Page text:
Why brands need take risks to show they’re committed to causes.
Imagine for a moment that COVID is over, events are back on, and you receive an invitation to The Wedding Of The Year in the mail. You immediately see that the sender has put a big effort into making it special. We’re talking calligraphed address, sealed with wax, leave-it-on-the-fridge-for-the-next-year level special.
Now imagine that instead, you got that wedding invite via email, and they spelt your name wrong. How would that make you feel?
In his latest book Alchemy, Rory Sutherland describes the concept of signalling as:
“the need to send reliable indications of commitment and intent in order to inspire trust and confidence in others”.
More to the point, he talks about costly signalling – the idea that we attach meaning and significance to a communication proportional to the cost of creating or sending it. So in our scenario above, the fancy invitation is going to hold more significance than the email with a miss-spelt name: the former has clearly cost a lot to make, so the event must indeed be exclusive, while the expense spared on the later will most likely be reflected in the quality of the event.
This got me thinking about costly signalling for established brands trying to communicate brand purpose or sustainability credentials.
In the marketplace, kudos is no longer given for minimising or just not doing harm. Especially for established brands, there is a tricky barrier for consumer trust when it comes to ‘doing good’. Essentially, it’s all the time they spent not doing good. Consumers are still living with the impact of the ‘profit at any cost’ culture of the past decades – a culture that ransacked the environment for resources, polluted freely for the sake of building wealth, and turned a blind eye to institutionalised bigotry. When these brands commit to sustainability and social causes, consumers are slow to trust again.
So, how do established brands communicate sustainability credentials and support causes in a way that is credible, authentic and rebuilds that trust?
This is where costly signalling comes in.
When taking a stand in cause marketing and sustainability, brands need to show sacrifice and costliness in order to build trust. That cost can be literal monetary expense, but it can also be through creative costliness such as design, craftsmanship or through the message of humour or bravery. When Nike took a stand and chose Colin Kaepernick as their spokesman, they showed courage and sacrificed the custom of those on the opposite end of the political spectrum. This conveyed commitment and authentic morality through that sacrifice. As we know, it was wildly successful and Nike’s stocks hit an all-time high.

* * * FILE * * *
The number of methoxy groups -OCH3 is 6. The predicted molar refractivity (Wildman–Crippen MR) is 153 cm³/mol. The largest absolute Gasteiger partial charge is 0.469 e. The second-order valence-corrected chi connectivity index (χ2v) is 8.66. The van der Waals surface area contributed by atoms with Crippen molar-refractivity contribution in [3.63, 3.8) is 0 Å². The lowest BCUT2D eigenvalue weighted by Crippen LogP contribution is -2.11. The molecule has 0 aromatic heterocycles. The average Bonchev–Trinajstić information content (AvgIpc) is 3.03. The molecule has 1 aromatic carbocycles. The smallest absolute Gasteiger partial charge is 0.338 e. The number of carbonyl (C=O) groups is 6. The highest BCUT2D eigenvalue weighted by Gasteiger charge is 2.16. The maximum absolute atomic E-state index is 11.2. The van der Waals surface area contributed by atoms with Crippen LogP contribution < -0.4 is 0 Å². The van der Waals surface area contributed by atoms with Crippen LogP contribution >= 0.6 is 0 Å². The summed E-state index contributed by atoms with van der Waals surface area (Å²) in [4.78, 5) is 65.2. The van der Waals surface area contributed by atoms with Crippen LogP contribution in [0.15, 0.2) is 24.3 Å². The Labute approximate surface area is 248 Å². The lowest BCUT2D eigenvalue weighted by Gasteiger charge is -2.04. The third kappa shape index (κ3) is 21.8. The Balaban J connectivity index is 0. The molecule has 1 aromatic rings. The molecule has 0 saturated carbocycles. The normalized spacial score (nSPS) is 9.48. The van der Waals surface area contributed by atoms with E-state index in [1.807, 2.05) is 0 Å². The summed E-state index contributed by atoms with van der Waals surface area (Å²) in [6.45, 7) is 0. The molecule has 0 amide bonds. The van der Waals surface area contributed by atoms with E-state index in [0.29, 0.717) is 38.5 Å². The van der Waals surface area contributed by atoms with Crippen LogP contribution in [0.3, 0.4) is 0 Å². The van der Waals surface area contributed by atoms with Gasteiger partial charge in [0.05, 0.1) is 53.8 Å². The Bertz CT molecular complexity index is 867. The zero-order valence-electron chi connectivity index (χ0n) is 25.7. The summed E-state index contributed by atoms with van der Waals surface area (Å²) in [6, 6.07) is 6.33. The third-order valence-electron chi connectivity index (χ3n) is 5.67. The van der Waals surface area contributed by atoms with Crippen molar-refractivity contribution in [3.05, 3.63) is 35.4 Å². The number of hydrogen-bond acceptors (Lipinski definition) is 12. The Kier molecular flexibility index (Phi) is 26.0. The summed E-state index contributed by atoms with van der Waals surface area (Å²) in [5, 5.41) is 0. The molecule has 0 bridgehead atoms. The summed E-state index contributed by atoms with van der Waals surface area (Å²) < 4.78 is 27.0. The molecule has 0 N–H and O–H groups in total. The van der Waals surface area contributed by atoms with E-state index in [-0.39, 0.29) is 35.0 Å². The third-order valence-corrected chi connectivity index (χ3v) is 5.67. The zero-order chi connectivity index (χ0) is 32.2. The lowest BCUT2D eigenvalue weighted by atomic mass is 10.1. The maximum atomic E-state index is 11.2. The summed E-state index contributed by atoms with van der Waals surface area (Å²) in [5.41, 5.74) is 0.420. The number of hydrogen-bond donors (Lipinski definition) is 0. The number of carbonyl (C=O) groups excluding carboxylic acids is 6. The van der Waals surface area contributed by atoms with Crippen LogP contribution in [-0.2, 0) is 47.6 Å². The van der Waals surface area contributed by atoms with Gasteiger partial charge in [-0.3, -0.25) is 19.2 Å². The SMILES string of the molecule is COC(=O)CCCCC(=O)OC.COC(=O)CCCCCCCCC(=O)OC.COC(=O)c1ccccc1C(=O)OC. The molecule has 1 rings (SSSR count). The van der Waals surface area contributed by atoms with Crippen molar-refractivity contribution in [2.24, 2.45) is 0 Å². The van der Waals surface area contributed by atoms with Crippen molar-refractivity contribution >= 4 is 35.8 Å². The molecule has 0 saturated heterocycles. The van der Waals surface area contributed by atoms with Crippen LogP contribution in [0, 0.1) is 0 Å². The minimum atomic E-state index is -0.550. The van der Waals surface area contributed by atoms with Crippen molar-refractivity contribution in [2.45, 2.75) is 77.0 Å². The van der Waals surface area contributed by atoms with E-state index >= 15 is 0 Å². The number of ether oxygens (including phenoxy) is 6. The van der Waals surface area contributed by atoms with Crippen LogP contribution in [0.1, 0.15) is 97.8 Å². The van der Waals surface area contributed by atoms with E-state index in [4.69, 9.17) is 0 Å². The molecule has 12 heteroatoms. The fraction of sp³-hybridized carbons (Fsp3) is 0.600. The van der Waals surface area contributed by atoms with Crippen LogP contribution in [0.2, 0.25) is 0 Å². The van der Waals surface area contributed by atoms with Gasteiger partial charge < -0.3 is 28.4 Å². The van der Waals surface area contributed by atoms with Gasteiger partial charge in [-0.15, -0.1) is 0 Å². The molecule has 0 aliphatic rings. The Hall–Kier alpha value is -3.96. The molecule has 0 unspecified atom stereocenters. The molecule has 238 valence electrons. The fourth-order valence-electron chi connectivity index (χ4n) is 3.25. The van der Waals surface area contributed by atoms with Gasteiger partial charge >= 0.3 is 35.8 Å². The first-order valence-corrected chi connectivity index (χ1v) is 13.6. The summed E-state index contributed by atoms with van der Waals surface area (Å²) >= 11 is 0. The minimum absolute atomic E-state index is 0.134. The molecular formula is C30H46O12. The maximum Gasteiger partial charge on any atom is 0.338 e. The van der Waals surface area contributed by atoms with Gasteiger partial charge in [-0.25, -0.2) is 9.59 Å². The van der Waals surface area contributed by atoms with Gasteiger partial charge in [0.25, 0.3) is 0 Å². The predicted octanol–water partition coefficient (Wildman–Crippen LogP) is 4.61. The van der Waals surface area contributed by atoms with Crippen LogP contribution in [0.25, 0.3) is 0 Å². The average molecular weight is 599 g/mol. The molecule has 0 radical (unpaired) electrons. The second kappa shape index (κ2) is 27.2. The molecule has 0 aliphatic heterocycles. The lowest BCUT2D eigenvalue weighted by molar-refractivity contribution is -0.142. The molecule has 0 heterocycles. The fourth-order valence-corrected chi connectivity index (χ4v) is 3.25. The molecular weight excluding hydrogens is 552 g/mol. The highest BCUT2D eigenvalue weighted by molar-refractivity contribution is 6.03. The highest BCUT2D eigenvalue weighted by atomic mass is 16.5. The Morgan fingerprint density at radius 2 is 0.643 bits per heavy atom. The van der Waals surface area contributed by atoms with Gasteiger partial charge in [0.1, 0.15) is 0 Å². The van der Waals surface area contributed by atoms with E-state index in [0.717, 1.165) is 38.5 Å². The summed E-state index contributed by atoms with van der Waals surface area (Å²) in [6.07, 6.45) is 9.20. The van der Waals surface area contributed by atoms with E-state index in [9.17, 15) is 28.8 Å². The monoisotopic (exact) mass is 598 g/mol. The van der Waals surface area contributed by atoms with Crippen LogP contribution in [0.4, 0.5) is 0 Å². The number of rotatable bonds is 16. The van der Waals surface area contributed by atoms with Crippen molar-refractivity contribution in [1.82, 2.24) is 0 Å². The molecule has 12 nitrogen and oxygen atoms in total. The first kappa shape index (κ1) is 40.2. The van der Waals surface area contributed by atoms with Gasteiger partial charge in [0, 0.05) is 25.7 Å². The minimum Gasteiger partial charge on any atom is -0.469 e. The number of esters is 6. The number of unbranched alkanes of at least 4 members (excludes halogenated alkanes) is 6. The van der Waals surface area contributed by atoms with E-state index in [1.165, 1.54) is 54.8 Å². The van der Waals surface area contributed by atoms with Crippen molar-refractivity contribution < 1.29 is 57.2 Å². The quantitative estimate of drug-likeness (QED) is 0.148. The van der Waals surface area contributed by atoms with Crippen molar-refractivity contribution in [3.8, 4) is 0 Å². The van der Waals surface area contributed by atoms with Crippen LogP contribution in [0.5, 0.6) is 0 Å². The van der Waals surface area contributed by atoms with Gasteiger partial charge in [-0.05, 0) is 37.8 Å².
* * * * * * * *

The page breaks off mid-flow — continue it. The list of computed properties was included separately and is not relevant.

Patagonia’s Don’t Buy This Jacket campaign was another example of costly signalling through sacrificing (or appearing to sacrifice) sales in order to raise awareness about the impact of consumerism. Or when their first ever TV ad wasn’t about the products at all, but about conservation, forgoing pushing customers to buy products and instead standing for an issue.
IKEA has shown their commitment to sustainability through several campaigns, the simplest of which is charging for bags and then donating to charity – risking annoying customers through lessening their convenience to tackle plastic waste.
Of course, every brand needs to practice what they preach. I’m not saying you can just throw money at big gestures and expect consumers to believe and love you, but once you have the credentials – you can make them a competitive advantage through signalling authenticity.
If you’re planning a cause marketing campaign, think bigger than brand and bigger than business – how can you make a difference outside improving the impact of your own business model, or ‘supporting’ a cause through lip-service? Costly signalling can be inexpensive and hugely rewarding if done creatively. It just needs a great idea and someone willing to take the risk.
So, anyone up for some grand gestures?
Gab Peters, Strategist | Republic of Everyone
Want to have a chat with us about (re)building brand trust? Get in touch at email@example.com